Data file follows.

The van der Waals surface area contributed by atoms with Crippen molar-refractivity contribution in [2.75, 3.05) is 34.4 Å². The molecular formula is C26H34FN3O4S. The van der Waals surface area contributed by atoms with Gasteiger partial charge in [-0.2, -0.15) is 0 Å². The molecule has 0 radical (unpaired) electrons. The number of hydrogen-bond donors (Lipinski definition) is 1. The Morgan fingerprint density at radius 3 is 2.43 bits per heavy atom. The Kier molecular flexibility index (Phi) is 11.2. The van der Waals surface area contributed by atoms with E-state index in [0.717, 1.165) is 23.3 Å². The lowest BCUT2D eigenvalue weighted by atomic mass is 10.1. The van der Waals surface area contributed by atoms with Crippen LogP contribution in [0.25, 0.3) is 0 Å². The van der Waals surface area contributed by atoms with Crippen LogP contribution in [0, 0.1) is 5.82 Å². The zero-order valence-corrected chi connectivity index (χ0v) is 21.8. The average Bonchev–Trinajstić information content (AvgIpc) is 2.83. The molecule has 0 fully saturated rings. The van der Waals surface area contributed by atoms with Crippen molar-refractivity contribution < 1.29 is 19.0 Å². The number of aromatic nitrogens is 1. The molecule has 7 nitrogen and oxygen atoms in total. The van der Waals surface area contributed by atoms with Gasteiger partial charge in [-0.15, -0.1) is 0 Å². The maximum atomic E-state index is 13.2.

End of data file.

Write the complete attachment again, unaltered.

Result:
The van der Waals surface area contributed by atoms with Crippen molar-refractivity contribution in [2.75, 3.05) is 34.4 Å². The molecular formula is C26H34FN3O4S. The van der Waals surface area contributed by atoms with Gasteiger partial charge in [-0.2, -0.15) is 0 Å². The molecule has 0 radical (unpaired) electrons. The number of hydrogen-bond donors (Lipinski definition) is 1. The Morgan fingerprint density at radius 3 is 2.43 bits per heavy atom. The Kier molecular flexibility index (Phi) is 11.2. The van der Waals surface area contributed by atoms with E-state index in [0.717, 1.165) is 23.3 Å². The lowest BCUT2D eigenvalue weighted by atomic mass is 10.1. The van der Waals surface area contributed by atoms with Crippen LogP contribution in [0.25, 0.3) is 0 Å². The van der Waals surface area contributed by atoms with Crippen LogP contribution in [0, 0.1) is 5.82 Å². The zero-order valence-corrected chi connectivity index (χ0v) is 21.8. The average Bonchev–Trinajstić information content (AvgIpc) is 2.83. The molecule has 0 fully saturated rings. The van der Waals surface area contributed by atoms with Crippen molar-refractivity contribution < 1.29 is 19.0 Å². The number of aromatic nitrogens is 1. The molecule has 7 nitrogen and oxygen atoms in total. The van der Waals surface area contributed by atoms with Gasteiger partial charge in [-0.15, -0.1) is 0 Å². The maximum atomic E-state index is 13.2.